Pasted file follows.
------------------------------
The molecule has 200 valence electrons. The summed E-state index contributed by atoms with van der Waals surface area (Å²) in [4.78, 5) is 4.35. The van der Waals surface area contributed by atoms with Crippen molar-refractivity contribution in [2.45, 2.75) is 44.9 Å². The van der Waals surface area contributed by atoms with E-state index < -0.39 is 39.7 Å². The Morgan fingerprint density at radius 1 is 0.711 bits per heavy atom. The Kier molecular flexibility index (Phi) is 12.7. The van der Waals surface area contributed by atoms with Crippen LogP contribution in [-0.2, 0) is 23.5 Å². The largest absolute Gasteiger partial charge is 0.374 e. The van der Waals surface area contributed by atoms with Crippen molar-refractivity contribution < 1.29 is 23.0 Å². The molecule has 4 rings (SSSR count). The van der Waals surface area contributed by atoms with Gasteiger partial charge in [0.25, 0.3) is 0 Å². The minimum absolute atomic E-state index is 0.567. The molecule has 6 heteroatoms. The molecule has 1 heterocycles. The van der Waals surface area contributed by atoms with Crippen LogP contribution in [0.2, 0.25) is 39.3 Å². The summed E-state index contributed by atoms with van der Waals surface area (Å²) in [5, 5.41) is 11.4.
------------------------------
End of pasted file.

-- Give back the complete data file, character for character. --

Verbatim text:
The molecule has 200 valence electrons. The summed E-state index contributed by atoms with van der Waals surface area (Å²) in [4.78, 5) is 4.35. The van der Waals surface area contributed by atoms with Crippen molar-refractivity contribution in [2.45, 2.75) is 44.9 Å². The van der Waals surface area contributed by atoms with E-state index < -0.39 is 39.7 Å². The Morgan fingerprint density at radius 1 is 0.711 bits per heavy atom. The Kier molecular flexibility index (Phi) is 12.7. The van der Waals surface area contributed by atoms with Crippen LogP contribution in [-0.2, 0) is 23.5 Å². The largest absolute Gasteiger partial charge is 0.374 e. The van der Waals surface area contributed by atoms with Crippen molar-refractivity contribution < 1.29 is 23.0 Å². The molecule has 4 rings (SSSR count). The van der Waals surface area contributed by atoms with Gasteiger partial charge in [0.25, 0.3) is 0 Å². The minimum absolute atomic E-state index is 0.567. The molecule has 6 heteroatoms. The molecule has 1 heterocycles. The van der Waals surface area contributed by atoms with Crippen LogP contribution in [0.2, 0.25) is 39.3 Å². The summed E-state index contributed by atoms with van der Waals surface area (Å²) in [5, 5.41) is 11.4.